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Accessing Scotland's Past Project

Event ID 560722

Category Descriptive Accounts

Type Accessing Scotland's Past Project


Smailholm Parish Church was founded in the twelfth century. Its original layout and some early fabric are still preserved, including a blocked window and a doorway in the south wall of the chancel. Inside the church is a fragment of medieval carved stone bearing dog tooth and link decoration, which was evidently discarded by the mason before completion because the stone was flawed.

The church was altered during the seventeenth century, in accordance with the needs of Reformed worship. The medieval doorway was converted into a window, and a belfry, bearing an angle-sundial dated 1662, added to the western gable. Alterations to the interior included the creation of a gallery or laird's loft, where the local landowner and his family sat, separated from the other parishioners.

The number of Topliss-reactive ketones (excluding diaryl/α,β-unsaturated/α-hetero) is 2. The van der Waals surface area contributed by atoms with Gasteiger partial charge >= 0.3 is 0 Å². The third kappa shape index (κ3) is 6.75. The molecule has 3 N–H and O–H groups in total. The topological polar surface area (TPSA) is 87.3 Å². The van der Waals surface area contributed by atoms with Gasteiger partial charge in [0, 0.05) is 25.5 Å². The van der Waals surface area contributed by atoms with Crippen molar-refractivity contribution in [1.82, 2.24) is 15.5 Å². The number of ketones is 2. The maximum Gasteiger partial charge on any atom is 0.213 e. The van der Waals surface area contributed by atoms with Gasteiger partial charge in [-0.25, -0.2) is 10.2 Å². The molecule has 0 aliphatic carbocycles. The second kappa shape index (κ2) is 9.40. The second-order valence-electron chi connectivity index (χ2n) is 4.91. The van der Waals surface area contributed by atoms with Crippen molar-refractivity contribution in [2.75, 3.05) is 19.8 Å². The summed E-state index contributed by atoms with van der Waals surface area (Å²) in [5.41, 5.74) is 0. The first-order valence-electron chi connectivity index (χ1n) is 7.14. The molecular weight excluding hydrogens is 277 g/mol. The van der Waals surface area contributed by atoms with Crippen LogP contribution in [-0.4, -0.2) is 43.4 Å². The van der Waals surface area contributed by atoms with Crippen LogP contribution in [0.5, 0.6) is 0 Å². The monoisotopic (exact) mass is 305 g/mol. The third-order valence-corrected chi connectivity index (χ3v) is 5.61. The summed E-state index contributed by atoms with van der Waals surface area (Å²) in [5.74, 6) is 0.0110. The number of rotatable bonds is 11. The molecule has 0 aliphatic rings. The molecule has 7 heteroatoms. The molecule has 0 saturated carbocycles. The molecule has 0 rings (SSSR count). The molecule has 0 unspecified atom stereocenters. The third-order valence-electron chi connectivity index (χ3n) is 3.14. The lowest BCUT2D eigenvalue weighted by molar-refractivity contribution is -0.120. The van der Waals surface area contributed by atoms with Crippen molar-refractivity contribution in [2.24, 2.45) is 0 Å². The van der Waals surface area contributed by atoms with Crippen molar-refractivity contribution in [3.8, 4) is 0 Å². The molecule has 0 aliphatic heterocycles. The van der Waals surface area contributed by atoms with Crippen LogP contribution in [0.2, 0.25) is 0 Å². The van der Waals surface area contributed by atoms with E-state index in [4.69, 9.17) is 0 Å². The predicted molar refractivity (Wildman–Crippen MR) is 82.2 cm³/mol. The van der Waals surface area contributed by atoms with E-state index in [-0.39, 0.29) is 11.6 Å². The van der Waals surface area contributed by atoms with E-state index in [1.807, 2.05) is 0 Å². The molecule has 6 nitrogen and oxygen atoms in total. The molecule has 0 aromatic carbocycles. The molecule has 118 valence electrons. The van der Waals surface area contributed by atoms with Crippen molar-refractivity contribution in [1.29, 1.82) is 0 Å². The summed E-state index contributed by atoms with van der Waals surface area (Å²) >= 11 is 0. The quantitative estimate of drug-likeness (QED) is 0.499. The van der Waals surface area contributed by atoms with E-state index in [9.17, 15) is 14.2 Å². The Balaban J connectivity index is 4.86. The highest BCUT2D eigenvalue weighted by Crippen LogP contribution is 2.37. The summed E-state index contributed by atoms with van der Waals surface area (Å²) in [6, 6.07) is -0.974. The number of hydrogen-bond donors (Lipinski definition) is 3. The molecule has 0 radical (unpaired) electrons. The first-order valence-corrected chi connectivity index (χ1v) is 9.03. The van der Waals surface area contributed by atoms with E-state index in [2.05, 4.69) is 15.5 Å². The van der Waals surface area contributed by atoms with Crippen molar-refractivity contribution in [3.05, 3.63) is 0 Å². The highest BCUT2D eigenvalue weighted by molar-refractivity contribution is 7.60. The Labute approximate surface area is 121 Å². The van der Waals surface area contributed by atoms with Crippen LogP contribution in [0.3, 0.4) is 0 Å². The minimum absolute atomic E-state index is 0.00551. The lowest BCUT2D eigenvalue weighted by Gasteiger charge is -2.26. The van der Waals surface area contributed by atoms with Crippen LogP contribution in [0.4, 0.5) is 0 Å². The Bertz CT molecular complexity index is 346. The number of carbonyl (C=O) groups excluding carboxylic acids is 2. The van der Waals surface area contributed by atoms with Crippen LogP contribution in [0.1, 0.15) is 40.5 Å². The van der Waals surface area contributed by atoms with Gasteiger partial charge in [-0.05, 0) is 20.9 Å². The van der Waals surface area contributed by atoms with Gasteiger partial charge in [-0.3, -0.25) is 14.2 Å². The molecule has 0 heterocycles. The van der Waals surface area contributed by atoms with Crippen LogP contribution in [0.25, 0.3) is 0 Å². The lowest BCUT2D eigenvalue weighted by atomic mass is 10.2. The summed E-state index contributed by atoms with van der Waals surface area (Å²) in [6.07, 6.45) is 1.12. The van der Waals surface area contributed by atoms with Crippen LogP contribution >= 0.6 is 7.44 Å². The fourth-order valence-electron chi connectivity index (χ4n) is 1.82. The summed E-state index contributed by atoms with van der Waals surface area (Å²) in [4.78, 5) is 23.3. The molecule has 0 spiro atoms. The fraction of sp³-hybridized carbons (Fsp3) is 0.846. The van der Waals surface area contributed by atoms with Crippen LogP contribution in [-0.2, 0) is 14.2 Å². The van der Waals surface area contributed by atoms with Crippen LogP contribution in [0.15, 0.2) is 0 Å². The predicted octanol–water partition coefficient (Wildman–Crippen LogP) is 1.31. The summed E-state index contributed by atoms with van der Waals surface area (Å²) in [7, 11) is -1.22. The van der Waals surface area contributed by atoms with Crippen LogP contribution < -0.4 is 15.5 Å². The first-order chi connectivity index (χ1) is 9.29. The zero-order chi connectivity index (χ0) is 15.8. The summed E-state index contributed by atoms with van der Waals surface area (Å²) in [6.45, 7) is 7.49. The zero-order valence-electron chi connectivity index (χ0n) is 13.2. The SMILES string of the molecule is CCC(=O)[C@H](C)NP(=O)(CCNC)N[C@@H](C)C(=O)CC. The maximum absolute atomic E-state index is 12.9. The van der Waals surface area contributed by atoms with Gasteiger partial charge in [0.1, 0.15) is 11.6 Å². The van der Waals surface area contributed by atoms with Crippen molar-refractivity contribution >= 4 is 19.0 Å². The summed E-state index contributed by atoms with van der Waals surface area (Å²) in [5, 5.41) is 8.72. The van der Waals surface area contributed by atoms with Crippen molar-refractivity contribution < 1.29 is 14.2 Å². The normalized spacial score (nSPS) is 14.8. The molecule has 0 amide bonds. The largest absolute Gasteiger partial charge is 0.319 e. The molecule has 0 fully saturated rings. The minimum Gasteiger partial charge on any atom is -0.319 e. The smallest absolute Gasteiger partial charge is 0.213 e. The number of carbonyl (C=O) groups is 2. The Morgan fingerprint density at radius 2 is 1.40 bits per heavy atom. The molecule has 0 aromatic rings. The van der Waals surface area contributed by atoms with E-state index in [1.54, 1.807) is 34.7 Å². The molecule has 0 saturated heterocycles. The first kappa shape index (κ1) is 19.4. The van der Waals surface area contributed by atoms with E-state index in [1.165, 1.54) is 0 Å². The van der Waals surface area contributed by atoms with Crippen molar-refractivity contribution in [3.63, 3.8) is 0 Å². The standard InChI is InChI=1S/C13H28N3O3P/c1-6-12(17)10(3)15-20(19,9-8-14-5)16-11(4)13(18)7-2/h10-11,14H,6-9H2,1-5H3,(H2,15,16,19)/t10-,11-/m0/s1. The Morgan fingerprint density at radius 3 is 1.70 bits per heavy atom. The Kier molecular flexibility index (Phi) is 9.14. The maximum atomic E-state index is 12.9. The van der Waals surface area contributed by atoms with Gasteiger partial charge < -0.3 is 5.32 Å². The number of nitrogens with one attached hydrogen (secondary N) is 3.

In 1820, the north aisle was added and the interior again remodelled.

In 1907, a stained glass window was donated to the church which commemorated the celebrated novelist Sir Walter Scott. Scott lived near Smailholm and was a frequent visitor to the village during his formative years.

Text prepared by RCAHMS as part of the Accessing Scotland's Past project

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